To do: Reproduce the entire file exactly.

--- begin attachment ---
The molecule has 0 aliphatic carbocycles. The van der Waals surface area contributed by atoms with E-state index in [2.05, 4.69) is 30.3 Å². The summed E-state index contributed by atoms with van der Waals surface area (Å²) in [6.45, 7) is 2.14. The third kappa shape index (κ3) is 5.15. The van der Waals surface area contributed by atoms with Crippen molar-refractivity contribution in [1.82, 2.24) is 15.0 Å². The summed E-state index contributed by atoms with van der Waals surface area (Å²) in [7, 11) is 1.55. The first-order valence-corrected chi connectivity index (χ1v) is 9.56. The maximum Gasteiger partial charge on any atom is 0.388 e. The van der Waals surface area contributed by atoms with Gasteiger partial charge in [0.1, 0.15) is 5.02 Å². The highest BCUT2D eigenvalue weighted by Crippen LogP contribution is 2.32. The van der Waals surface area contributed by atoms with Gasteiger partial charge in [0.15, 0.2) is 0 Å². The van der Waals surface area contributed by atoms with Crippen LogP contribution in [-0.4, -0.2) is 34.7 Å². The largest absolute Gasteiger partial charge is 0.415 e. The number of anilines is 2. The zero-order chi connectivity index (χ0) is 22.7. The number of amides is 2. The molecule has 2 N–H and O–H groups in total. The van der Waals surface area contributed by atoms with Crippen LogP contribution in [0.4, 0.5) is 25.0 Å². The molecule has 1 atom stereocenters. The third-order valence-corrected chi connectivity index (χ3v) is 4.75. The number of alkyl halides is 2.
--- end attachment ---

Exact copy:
The molecule has 0 aliphatic carbocycles. The van der Waals surface area contributed by atoms with E-state index in [2.05, 4.69) is 30.3 Å². The summed E-state index contributed by atoms with van der Waals surface area (Å²) in [6.45, 7) is 2.14. The third kappa shape index (κ3) is 5.15. The van der Waals surface area contributed by atoms with Crippen molar-refractivity contribution in [1.82, 2.24) is 15.0 Å². The summed E-state index contributed by atoms with van der Waals surface area (Å²) in [7, 11) is 1.55. The first-order valence-corrected chi connectivity index (χ1v) is 9.56. The maximum Gasteiger partial charge on any atom is 0.388 e. The van der Waals surface area contributed by atoms with Gasteiger partial charge in [0.1, 0.15) is 5.02 Å². The highest BCUT2D eigenvalue weighted by Crippen LogP contribution is 2.32. The van der Waals surface area contributed by atoms with Gasteiger partial charge in [0.15, 0.2) is 0 Å². The van der Waals surface area contributed by atoms with Crippen LogP contribution in [-0.4, -0.2) is 34.7 Å². The largest absolute Gasteiger partial charge is 0.415 e. The number of anilines is 2. The zero-order chi connectivity index (χ0) is 22.7. The number of amides is 2. The molecule has 2 N–H and O–H groups in total. The van der Waals surface area contributed by atoms with Crippen LogP contribution in [0.4, 0.5) is 25.0 Å². The molecule has 1 atom stereocenters. The third-order valence-corrected chi connectivity index (χ3v) is 4.75. The number of alkyl halides is 2.